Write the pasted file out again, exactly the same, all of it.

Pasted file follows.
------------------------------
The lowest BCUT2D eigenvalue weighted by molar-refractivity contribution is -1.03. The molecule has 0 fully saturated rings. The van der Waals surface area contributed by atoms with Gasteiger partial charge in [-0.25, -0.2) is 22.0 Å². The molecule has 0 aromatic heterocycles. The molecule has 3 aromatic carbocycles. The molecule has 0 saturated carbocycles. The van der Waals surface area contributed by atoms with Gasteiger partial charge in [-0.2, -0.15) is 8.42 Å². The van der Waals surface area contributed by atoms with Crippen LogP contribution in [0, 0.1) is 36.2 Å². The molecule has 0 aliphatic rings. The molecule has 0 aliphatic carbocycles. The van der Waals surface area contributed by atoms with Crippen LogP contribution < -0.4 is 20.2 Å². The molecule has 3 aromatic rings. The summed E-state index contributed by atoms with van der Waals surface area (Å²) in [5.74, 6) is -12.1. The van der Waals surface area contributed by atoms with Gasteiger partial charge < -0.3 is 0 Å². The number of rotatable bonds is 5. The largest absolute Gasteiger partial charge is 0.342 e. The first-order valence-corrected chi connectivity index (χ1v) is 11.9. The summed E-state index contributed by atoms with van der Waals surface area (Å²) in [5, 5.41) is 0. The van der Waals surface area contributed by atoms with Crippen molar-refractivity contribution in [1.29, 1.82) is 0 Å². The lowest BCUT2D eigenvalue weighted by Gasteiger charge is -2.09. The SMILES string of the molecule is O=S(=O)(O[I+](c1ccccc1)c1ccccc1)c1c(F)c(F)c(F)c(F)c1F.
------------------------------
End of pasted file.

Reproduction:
The lowest BCUT2D eigenvalue weighted by molar-refractivity contribution is -1.03. The molecule has 0 fully saturated rings. The van der Waals surface area contributed by atoms with Gasteiger partial charge in [-0.25, -0.2) is 22.0 Å². The molecule has 0 aromatic heterocycles. The molecule has 3 aromatic carbocycles. The molecule has 0 saturated carbocycles. The van der Waals surface area contributed by atoms with Gasteiger partial charge in [-0.2, -0.15) is 8.42 Å². The van der Waals surface area contributed by atoms with Crippen LogP contribution in [0, 0.1) is 36.2 Å². The molecule has 0 aliphatic rings. The molecule has 0 aliphatic carbocycles. The van der Waals surface area contributed by atoms with Crippen LogP contribution < -0.4 is 20.2 Å². The molecule has 3 aromatic rings. The summed E-state index contributed by atoms with van der Waals surface area (Å²) in [5.74, 6) is -12.1. The van der Waals surface area contributed by atoms with Gasteiger partial charge < -0.3 is 0 Å². The number of rotatable bonds is 5. The largest absolute Gasteiger partial charge is 0.342 e. The first-order valence-corrected chi connectivity index (χ1v) is 11.9. The summed E-state index contributed by atoms with van der Waals surface area (Å²) in [5, 5.41) is 0. The van der Waals surface area contributed by atoms with Crippen molar-refractivity contribution in [1.29, 1.82) is 0 Å². The lowest BCUT2D eigenvalue weighted by Gasteiger charge is -2.09. The SMILES string of the molecule is O=S(=O)(O[I+](c1ccccc1)c1ccccc1)c1c(F)c(F)c(F)c(F)c1F.